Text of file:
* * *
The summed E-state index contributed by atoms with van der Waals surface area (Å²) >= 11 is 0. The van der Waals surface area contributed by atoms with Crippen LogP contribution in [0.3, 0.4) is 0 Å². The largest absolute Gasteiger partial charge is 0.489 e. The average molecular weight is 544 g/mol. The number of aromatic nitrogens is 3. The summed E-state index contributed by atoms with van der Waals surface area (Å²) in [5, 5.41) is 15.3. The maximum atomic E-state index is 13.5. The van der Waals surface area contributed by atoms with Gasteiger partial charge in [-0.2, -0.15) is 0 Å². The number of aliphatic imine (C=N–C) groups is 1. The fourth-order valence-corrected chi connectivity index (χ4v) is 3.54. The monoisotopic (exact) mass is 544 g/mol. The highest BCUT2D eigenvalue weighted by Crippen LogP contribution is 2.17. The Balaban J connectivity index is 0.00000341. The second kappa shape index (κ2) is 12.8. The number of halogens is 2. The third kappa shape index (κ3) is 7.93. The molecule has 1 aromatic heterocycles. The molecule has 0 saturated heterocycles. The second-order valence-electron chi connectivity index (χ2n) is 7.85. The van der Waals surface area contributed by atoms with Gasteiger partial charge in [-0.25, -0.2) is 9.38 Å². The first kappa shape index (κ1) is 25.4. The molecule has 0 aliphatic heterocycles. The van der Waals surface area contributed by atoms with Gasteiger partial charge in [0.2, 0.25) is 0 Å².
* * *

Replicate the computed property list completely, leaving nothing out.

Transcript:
The summed E-state index contributed by atoms with van der Waals surface area (Å²) >= 11 is 0. The van der Waals surface area contributed by atoms with Crippen LogP contribution in [0.3, 0.4) is 0 Å². The largest absolute Gasteiger partial charge is 0.489 e. The average molecular weight is 544 g/mol. The number of aromatic nitrogens is 3. The summed E-state index contributed by atoms with van der Waals surface area (Å²) in [5, 5.41) is 15.3. The maximum atomic E-state index is 13.5. The van der Waals surface area contributed by atoms with Gasteiger partial charge in [-0.2, -0.15) is 0 Å². The number of aliphatic imine (C=N–C) groups is 1. The fourth-order valence-corrected chi connectivity index (χ4v) is 3.54. The monoisotopic (exact) mass is 544 g/mol. The highest BCUT2D eigenvalue weighted by Crippen LogP contribution is 2.17. The Balaban J connectivity index is 0.00000341. The second kappa shape index (κ2) is 12.8. The number of halogens is 2. The third kappa shape index (κ3) is 7.93. The molecule has 1 aromatic heterocycles. The molecule has 0 saturated heterocycles. The second-order valence-electron chi connectivity index (χ2n) is 7.85. The van der Waals surface area contributed by atoms with Gasteiger partial charge in [-0.25, -0.2) is 9.38 Å². The first kappa shape index (κ1) is 25.4. The molecule has 0 aliphatic heterocycles. The van der Waals surface area contributed by atoms with Gasteiger partial charge in [0.2, 0.25) is 0 Å².